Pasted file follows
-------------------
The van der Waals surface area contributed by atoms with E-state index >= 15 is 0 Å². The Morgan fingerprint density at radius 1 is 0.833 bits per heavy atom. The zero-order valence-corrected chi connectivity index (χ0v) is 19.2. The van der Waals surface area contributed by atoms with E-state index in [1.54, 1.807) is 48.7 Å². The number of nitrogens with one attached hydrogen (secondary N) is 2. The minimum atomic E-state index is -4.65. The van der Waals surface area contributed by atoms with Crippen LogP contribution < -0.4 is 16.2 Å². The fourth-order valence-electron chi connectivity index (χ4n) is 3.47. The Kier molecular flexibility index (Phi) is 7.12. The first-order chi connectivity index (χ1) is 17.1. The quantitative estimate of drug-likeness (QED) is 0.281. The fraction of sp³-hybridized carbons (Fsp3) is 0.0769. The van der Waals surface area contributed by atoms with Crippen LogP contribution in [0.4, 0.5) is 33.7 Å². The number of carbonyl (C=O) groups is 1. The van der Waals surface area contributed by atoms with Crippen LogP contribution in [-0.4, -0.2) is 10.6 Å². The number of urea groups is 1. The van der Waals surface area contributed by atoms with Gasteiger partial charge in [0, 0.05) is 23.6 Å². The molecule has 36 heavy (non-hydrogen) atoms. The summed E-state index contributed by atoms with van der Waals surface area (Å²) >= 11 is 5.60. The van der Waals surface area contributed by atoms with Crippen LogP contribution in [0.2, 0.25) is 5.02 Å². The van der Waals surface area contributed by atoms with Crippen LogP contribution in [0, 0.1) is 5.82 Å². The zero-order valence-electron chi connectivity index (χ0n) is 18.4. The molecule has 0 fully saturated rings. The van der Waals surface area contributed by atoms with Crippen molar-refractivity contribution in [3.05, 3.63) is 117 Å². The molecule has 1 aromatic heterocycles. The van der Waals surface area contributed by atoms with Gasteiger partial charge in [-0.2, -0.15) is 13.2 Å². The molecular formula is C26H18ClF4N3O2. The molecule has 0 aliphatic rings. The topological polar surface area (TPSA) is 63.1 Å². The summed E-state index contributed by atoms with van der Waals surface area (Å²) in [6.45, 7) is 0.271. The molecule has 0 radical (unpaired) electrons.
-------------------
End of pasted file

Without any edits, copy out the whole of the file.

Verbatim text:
The van der Waals surface area contributed by atoms with E-state index >= 15 is 0 Å². The Morgan fingerprint density at radius 1 is 0.833 bits per heavy atom. The zero-order valence-corrected chi connectivity index (χ0v) is 19.2. The van der Waals surface area contributed by atoms with E-state index in [1.54, 1.807) is 48.7 Å². The number of nitrogens with one attached hydrogen (secondary N) is 2. The minimum atomic E-state index is -4.65. The van der Waals surface area contributed by atoms with Crippen LogP contribution < -0.4 is 16.2 Å². The fourth-order valence-electron chi connectivity index (χ4n) is 3.47. The Kier molecular flexibility index (Phi) is 7.12. The first-order chi connectivity index (χ1) is 17.1. The quantitative estimate of drug-likeness (QED) is 0.281. The fraction of sp³-hybridized carbons (Fsp3) is 0.0769. The van der Waals surface area contributed by atoms with Crippen LogP contribution in [0.4, 0.5) is 33.7 Å². The number of carbonyl (C=O) groups is 1. The van der Waals surface area contributed by atoms with Crippen LogP contribution in [-0.4, -0.2) is 10.6 Å². The number of urea groups is 1. The van der Waals surface area contributed by atoms with Gasteiger partial charge in [0, 0.05) is 23.6 Å². The molecule has 36 heavy (non-hydrogen) atoms. The summed E-state index contributed by atoms with van der Waals surface area (Å²) >= 11 is 5.60. The van der Waals surface area contributed by atoms with Crippen LogP contribution in [0.2, 0.25) is 5.02 Å². The van der Waals surface area contributed by atoms with Crippen LogP contribution in [0, 0.1) is 5.82 Å². The zero-order valence-electron chi connectivity index (χ0n) is 18.4. The molecule has 0 fully saturated rings. The van der Waals surface area contributed by atoms with Crippen molar-refractivity contribution in [3.05, 3.63) is 117 Å². The molecule has 1 aromatic heterocycles. The van der Waals surface area contributed by atoms with Gasteiger partial charge in [-0.2, -0.15) is 13.2 Å². The molecular formula is C26H18ClF4N3O2. The molecule has 0 aliphatic rings. The topological polar surface area (TPSA) is 63.1 Å². The summed E-state index contributed by atoms with van der Waals surface area (Å²) in [6.45, 7) is 0.271. The molecule has 0 radical (unpaired) electrons.